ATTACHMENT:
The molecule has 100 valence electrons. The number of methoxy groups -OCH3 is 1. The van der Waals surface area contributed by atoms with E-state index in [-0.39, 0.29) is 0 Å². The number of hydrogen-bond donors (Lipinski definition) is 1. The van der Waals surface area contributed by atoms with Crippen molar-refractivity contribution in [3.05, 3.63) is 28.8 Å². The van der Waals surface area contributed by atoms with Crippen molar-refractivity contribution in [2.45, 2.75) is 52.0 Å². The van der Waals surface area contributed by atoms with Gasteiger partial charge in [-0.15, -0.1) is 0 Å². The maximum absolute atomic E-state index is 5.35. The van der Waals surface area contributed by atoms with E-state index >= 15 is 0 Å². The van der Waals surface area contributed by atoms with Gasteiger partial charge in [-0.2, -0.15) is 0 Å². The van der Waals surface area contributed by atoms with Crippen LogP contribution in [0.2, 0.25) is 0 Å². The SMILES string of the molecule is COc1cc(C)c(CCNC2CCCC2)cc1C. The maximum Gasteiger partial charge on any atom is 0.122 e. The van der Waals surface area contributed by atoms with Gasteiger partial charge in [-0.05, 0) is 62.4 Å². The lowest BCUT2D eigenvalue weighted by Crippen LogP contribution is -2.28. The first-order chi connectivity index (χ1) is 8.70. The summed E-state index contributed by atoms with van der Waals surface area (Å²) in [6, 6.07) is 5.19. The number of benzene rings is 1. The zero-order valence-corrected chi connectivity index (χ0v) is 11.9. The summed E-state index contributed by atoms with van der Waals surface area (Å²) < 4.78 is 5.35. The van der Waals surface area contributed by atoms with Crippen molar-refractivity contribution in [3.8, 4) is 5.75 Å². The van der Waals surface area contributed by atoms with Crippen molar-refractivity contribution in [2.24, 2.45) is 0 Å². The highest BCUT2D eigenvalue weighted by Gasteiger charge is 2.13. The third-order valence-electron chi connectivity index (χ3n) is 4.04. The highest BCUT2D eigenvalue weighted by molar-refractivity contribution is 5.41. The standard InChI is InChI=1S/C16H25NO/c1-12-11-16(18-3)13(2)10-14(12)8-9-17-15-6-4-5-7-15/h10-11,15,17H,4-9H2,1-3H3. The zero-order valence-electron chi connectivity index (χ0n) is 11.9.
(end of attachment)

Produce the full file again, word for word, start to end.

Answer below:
The molecule has 100 valence electrons. The number of methoxy groups -OCH3 is 1. The van der Waals surface area contributed by atoms with E-state index in [-0.39, 0.29) is 0 Å². The number of hydrogen-bond donors (Lipinski definition) is 1. The van der Waals surface area contributed by atoms with Crippen molar-refractivity contribution in [3.05, 3.63) is 28.8 Å². The van der Waals surface area contributed by atoms with Crippen molar-refractivity contribution in [2.45, 2.75) is 52.0 Å². The van der Waals surface area contributed by atoms with Gasteiger partial charge in [-0.15, -0.1) is 0 Å². The maximum absolute atomic E-state index is 5.35. The van der Waals surface area contributed by atoms with E-state index >= 15 is 0 Å². The van der Waals surface area contributed by atoms with Gasteiger partial charge in [-0.2, -0.15) is 0 Å². The van der Waals surface area contributed by atoms with Crippen LogP contribution in [0.2, 0.25) is 0 Å². The SMILES string of the molecule is COc1cc(C)c(CCNC2CCCC2)cc1C. The maximum Gasteiger partial charge on any atom is 0.122 e. The van der Waals surface area contributed by atoms with Gasteiger partial charge in [-0.05, 0) is 62.4 Å². The lowest BCUT2D eigenvalue weighted by Crippen LogP contribution is -2.28. The first-order chi connectivity index (χ1) is 8.70. The summed E-state index contributed by atoms with van der Waals surface area (Å²) in [6, 6.07) is 5.19. The number of benzene rings is 1. The zero-order valence-corrected chi connectivity index (χ0v) is 11.9. The summed E-state index contributed by atoms with van der Waals surface area (Å²) < 4.78 is 5.35. The van der Waals surface area contributed by atoms with Crippen molar-refractivity contribution in [3.8, 4) is 5.75 Å². The van der Waals surface area contributed by atoms with Crippen molar-refractivity contribution in [2.24, 2.45) is 0 Å². The highest BCUT2D eigenvalue weighted by Gasteiger charge is 2.13. The third-order valence-electron chi connectivity index (χ3n) is 4.04. The highest BCUT2D eigenvalue weighted by molar-refractivity contribution is 5.41. The standard InChI is InChI=1S/C16H25NO/c1-12-11-16(18-3)13(2)10-14(12)8-9-17-15-6-4-5-7-15/h10-11,15,17H,4-9H2,1-3H3. The zero-order valence-electron chi connectivity index (χ0n) is 11.9.